Acrylic (Plexiglas(tm)) is great material for creating enclosures for electronic projects.  In this Instructables, I'll illustrate the steps in creating a 2-piece enclosure using laser-cut acrylic and a strip heater to make the bends.  In this case, the enclosure is for a cute vacuum-tube headphone amplifier (based on the NP-100V12 by Rogers Gomez--see http://diyaudioprojects.com/Solid/12AU7-IRF510-LM317-Headamp/).  But any time you want a nice, simple enclosure (optionally, transparent), this technique can be useful.

What you'll need:

Acrylic:  Polycarbonate ("Lexan") won't cut on the laser.  1/8" thick (often 3mm, around 0.118") works well.  Thicker will be more difficult to bend.  Fluorescent or smoke colors can add a nice touch--I got this fluorescent blue from Inventables.com:  https://www.inventables.com/technologies/fluorescent-blue-acrylic-sheet
Precise measurements of locations and diameters of knobs, jacks, ventilation holes, circuit board mounting holes, etc.
Form for bending (more later)
Laser cutter
Strip Heater

(If you live near Ann Arbor, MI, you'll find these tools and more at Maker Works, a makerspace.  Many makerspaces will have a strip heater if they have a laser cutter.)

Step 1: Create your laser file

You'll create the laser file based on what the acrylic pieces look like flattened.  Some things to consider:

Plan on a reasonable radius on bends.  I used 3/8" here for appearance.

Consider using slots instead of holes for mounting things to ease assembly.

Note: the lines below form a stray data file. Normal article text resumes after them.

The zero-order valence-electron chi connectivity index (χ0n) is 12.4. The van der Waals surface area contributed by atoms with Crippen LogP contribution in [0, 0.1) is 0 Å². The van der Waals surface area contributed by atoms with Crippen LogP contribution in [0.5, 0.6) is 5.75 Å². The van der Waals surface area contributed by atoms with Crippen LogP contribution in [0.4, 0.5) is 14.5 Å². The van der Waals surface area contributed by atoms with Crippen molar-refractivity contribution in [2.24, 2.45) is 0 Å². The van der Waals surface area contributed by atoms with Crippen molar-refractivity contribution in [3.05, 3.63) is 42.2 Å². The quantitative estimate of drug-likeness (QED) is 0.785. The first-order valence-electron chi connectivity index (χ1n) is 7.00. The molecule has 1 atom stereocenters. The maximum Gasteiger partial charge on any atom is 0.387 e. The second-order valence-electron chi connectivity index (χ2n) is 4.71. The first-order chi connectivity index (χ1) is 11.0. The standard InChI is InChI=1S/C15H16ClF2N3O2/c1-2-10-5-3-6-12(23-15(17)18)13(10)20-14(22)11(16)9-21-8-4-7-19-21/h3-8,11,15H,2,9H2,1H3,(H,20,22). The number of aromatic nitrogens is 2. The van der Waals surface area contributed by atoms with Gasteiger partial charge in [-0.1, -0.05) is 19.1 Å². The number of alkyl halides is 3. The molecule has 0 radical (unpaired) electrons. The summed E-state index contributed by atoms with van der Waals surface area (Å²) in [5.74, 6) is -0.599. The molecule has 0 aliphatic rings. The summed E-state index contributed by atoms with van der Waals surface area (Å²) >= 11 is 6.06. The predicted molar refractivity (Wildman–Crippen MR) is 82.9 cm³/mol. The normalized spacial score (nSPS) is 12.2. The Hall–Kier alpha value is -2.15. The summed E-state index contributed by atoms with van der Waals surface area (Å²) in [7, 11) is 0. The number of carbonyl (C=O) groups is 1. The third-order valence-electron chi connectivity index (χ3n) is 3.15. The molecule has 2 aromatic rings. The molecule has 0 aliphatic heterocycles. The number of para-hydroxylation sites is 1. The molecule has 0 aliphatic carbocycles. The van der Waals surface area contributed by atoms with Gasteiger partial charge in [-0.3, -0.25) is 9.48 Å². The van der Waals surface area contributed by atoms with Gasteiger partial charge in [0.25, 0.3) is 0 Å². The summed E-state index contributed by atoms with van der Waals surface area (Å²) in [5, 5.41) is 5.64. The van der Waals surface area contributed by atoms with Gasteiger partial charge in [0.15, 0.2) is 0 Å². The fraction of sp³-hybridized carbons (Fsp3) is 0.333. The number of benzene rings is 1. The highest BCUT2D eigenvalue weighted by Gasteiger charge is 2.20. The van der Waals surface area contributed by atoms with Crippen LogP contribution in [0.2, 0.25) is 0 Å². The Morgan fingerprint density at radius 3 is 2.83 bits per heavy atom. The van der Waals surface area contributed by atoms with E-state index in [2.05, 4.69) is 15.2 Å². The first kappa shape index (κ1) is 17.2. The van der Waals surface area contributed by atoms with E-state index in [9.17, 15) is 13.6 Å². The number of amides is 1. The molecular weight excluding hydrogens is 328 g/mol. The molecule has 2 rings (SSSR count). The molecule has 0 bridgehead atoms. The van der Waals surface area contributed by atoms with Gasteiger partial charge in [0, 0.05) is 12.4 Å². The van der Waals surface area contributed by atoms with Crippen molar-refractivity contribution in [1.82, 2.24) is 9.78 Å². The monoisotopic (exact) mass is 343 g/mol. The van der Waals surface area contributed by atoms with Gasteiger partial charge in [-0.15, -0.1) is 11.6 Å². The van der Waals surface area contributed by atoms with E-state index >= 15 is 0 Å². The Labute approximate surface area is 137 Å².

Give yourself clearance around components that stick through the acrylic, especially threaded shafts (e.g., volume controls, jacks).

If you'll be using a form, you may wish to add an indexing hole or holes if you don't already have one naturally.  In the graphic above, this is the small hole in the center.

Remember to factor in the radius of the bends when planning the overall length of the flat stock.  I used a 3/8" bend radius, so the material is shorter than if you had a perfect 90-degree bend.

Measure your actual material thickness.

If you are using a graphics program, remember that for the Epilog laser drivers, cut lines must be thin ("hairline").

Add labels, part numbers, logos, or other engraved content.  If a piece is slightly non-symmetric (this one is--the PCB mounting holes are not the same distance from each edge), you might want to put a subtle indication on it.  I placed some labels and logos on the top of my enclosure, but didn't on the bottom.
Very informative Ible. The tube amp board looks great housed in the blue tinted acrylic enclosure.

About This Instructable


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Bio: Co-owner of Maker Works, a 14,000 sq ft membership-based prototyping facility. I enjoy helping people make things.
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